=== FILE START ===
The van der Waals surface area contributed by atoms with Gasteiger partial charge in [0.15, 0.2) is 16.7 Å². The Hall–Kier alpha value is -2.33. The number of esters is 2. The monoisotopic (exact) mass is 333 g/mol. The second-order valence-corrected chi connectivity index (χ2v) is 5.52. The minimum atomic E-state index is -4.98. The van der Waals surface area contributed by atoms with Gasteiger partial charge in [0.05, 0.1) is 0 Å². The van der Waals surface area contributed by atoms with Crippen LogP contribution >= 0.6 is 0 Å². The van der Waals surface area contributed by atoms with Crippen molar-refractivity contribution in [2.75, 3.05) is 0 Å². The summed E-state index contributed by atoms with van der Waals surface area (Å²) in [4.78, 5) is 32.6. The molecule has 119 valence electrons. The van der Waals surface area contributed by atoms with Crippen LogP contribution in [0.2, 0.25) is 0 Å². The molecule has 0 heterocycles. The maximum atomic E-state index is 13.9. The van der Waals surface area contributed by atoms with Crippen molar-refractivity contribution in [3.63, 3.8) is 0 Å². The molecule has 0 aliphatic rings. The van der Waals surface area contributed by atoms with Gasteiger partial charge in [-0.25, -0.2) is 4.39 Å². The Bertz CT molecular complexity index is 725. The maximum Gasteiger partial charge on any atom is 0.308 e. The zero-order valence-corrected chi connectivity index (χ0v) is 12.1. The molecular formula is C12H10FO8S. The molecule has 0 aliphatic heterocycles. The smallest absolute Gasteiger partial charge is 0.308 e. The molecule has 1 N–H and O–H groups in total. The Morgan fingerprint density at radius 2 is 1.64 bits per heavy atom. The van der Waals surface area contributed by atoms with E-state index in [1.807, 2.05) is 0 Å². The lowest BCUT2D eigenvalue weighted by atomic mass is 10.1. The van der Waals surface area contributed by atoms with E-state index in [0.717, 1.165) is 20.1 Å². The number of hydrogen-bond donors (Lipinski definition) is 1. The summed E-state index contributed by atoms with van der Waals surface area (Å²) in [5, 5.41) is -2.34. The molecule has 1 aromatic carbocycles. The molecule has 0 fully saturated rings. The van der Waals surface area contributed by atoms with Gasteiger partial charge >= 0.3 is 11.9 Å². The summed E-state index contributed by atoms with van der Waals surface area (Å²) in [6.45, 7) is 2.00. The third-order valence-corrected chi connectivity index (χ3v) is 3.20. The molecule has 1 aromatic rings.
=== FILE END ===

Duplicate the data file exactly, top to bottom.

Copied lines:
The van der Waals surface area contributed by atoms with Gasteiger partial charge in [0.15, 0.2) is 16.7 Å². The Hall–Kier alpha value is -2.33. The number of esters is 2. The monoisotopic (exact) mass is 333 g/mol. The second-order valence-corrected chi connectivity index (χ2v) is 5.52. The minimum atomic E-state index is -4.98. The van der Waals surface area contributed by atoms with Gasteiger partial charge in [0.05, 0.1) is 0 Å². The van der Waals surface area contributed by atoms with Crippen LogP contribution >= 0.6 is 0 Å². The van der Waals surface area contributed by atoms with Crippen molar-refractivity contribution in [2.75, 3.05) is 0 Å². The summed E-state index contributed by atoms with van der Waals surface area (Å²) in [4.78, 5) is 32.6. The molecule has 119 valence electrons. The van der Waals surface area contributed by atoms with Crippen LogP contribution in [0.2, 0.25) is 0 Å². The molecule has 0 heterocycles. The maximum atomic E-state index is 13.9. The van der Waals surface area contributed by atoms with Crippen molar-refractivity contribution in [3.63, 3.8) is 0 Å². The molecule has 0 aliphatic rings. The van der Waals surface area contributed by atoms with Gasteiger partial charge in [-0.25, -0.2) is 4.39 Å². The Bertz CT molecular complexity index is 725. The maximum Gasteiger partial charge on any atom is 0.308 e. The zero-order valence-corrected chi connectivity index (χ0v) is 12.1. The molecular formula is C12H10FO8S. The molecule has 0 aliphatic heterocycles. The smallest absolute Gasteiger partial charge is 0.308 e. The molecule has 1 N–H and O–H groups in total. The Morgan fingerprint density at radius 2 is 1.64 bits per heavy atom. The van der Waals surface area contributed by atoms with E-state index in [1.807, 2.05) is 0 Å². The lowest BCUT2D eigenvalue weighted by atomic mass is 10.1. The van der Waals surface area contributed by atoms with E-state index in [0.717, 1.165) is 20.1 Å². The number of hydrogen-bond donors (Lipinski definition) is 1. The summed E-state index contributed by atoms with van der Waals surface area (Å²) in [5, 5.41) is -2.34. The molecule has 1 aromatic carbocycles. The molecule has 0 fully saturated rings. The van der Waals surface area contributed by atoms with Gasteiger partial charge >= 0.3 is 11.9 Å². The summed E-state index contributed by atoms with van der Waals surface area (Å²) in [6.45, 7) is 2.00. The third-order valence-corrected chi connectivity index (χ3v) is 3.20. The molecule has 1 aromatic rings.